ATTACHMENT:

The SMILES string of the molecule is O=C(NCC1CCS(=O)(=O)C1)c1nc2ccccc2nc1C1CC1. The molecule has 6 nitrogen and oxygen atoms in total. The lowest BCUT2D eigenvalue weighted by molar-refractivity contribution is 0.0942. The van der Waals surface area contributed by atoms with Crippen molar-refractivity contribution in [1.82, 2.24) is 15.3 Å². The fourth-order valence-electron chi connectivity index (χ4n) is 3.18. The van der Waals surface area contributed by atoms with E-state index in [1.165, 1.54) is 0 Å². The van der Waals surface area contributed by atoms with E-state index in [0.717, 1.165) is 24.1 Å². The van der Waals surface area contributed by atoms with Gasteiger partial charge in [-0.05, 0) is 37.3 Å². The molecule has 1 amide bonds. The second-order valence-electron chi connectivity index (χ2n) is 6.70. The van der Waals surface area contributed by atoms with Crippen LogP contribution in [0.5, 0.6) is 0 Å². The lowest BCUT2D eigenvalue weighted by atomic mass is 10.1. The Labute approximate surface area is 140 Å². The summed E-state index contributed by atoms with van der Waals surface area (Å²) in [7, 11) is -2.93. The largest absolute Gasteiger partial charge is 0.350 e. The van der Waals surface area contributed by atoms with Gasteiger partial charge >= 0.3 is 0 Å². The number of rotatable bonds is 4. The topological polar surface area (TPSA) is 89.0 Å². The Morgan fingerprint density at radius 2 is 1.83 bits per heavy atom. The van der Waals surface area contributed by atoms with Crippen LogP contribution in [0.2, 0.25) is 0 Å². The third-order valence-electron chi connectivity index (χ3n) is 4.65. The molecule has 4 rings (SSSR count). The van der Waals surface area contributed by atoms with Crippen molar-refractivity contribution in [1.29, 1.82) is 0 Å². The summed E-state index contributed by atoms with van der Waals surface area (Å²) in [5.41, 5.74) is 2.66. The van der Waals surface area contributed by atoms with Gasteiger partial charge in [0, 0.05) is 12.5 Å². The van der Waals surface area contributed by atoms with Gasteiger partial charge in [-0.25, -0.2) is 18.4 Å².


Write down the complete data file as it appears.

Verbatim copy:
The SMILES string of the molecule is O=C(NCC1CCS(=O)(=O)C1)c1nc2ccccc2nc1C1CC1. The molecule has 6 nitrogen and oxygen atoms in total. The lowest BCUT2D eigenvalue weighted by molar-refractivity contribution is 0.0942. The van der Waals surface area contributed by atoms with Crippen molar-refractivity contribution in [1.82, 2.24) is 15.3 Å². The fourth-order valence-electron chi connectivity index (χ4n) is 3.18. The van der Waals surface area contributed by atoms with E-state index in [1.165, 1.54) is 0 Å². The van der Waals surface area contributed by atoms with E-state index in [0.717, 1.165) is 24.1 Å². The van der Waals surface area contributed by atoms with Gasteiger partial charge in [-0.05, 0) is 37.3 Å². The molecule has 1 amide bonds. The second-order valence-electron chi connectivity index (χ2n) is 6.70. The van der Waals surface area contributed by atoms with Crippen LogP contribution in [0.5, 0.6) is 0 Å². The lowest BCUT2D eigenvalue weighted by atomic mass is 10.1. The Labute approximate surface area is 140 Å². The summed E-state index contributed by atoms with van der Waals surface area (Å²) in [7, 11) is -2.93. The largest absolute Gasteiger partial charge is 0.350 e. The van der Waals surface area contributed by atoms with Gasteiger partial charge >= 0.3 is 0 Å². The number of rotatable bonds is 4. The topological polar surface area (TPSA) is 89.0 Å². The Morgan fingerprint density at radius 2 is 1.83 bits per heavy atom. The van der Waals surface area contributed by atoms with Crippen LogP contribution in [0.2, 0.25) is 0 Å². The third-order valence-electron chi connectivity index (χ3n) is 4.65. The molecule has 4 rings (SSSR count). The van der Waals surface area contributed by atoms with Crippen molar-refractivity contribution in [1.29, 1.82) is 0 Å². The summed E-state index contributed by atoms with van der Waals surface area (Å²) in [5.41, 5.74) is 2.66. The van der Waals surface area contributed by atoms with Gasteiger partial charge in [0, 0.05) is 12.5 Å². The van der Waals surface area contributed by atoms with Gasteiger partial charge in [-0.25, -0.2) is 18.4 Å².